Mortadella

Mortadella
Mortadella is an Italian cured sausage, resembling bologna in size and appearance. It is made of pork that is first ground and then mashed into a paste, and may get its name from the Roman word for 'mortar'.
A mortar and pestle were once commonly used to crush meats, fruits and grain.

In addition to pork meat, mortadella is studded with pork fat taken from the throat of the pig. It is spiced with pepper, and may also contain myrtle berries and coriander. In Italy, mortadella is often studded with pistachios or pine nuts. As prepared in Italy, it is cooked for several hours at a low temperature, with low humidity. After baking, mortadella must be refrigerated, but can keep for up to eight months.

Mortadella was and is still most frequently produced in Bologna, Italy. There are records from the 14th century mentioning Mortadella. An estimated 160,000 tons are consumed in Italy each year.

In most cases in the US, mortadella is sliced as thick as bologna, but Italians prefer to serve this sausage very thinly sliced. Even though the fat pieces may look ominous to dieters, mortadella does not contain an overwhelming amount of saturated fat. Each slice has approximately 9% saturated fat, but an overall 28% fat content.

In Italy, mortadella is a popular sandwich ingredient, often combined with provolone cheese in a panino. Mortadella is also used as one of the meats in antipasto dishes, where it may be topped off with a thin layer of olive oil. Most US submarine sandwich restaurants use mortadella, along with Genoa salami, ham and provolone cheese, to produce the well loved Italian submarine sandwich. Europeans outside of Italy use mortadella frequently and are the largest consumers of mortadella outside of Italy. Mortadella is also popular in Brazil and Argentina, and its market in the United States is experiencing significant growth.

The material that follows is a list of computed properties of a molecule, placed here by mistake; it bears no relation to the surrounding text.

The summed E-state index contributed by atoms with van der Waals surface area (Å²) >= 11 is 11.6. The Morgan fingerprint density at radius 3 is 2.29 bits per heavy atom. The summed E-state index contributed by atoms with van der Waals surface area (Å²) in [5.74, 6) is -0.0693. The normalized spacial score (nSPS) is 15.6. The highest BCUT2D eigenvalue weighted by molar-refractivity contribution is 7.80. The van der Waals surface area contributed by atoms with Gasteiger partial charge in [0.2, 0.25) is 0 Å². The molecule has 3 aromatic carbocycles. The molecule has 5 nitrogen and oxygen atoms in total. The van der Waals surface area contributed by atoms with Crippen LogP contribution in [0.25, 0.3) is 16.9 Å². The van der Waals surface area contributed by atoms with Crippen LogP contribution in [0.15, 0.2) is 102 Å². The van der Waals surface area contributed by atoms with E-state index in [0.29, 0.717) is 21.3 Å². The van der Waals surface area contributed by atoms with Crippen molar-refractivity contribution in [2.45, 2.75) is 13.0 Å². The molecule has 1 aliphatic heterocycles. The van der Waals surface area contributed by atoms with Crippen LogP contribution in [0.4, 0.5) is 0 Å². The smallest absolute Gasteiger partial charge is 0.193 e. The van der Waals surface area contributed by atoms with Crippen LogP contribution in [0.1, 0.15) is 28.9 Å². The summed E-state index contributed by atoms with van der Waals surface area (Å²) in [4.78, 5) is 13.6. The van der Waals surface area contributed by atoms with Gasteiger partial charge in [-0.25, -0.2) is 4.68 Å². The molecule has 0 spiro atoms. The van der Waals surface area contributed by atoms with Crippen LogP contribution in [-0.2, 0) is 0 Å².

Most gourmets eschew American-made mortadella, unless it is made in the Italian style. Part of this may be due to the US tendency to serve mortadella in such thick slices, where the spice and fat may be overbearing. Throughout the US, Italian and other European markets and delis often offer more traditional mortadella.

If one cannot find mortadella that appeals locally, it can be ordered from various American suppliers online. The Internet also gives one the opportunity to order the classic Mortadella straight from Bologna. However, investment in a slicer may be necessary to achieve the classic serving style.
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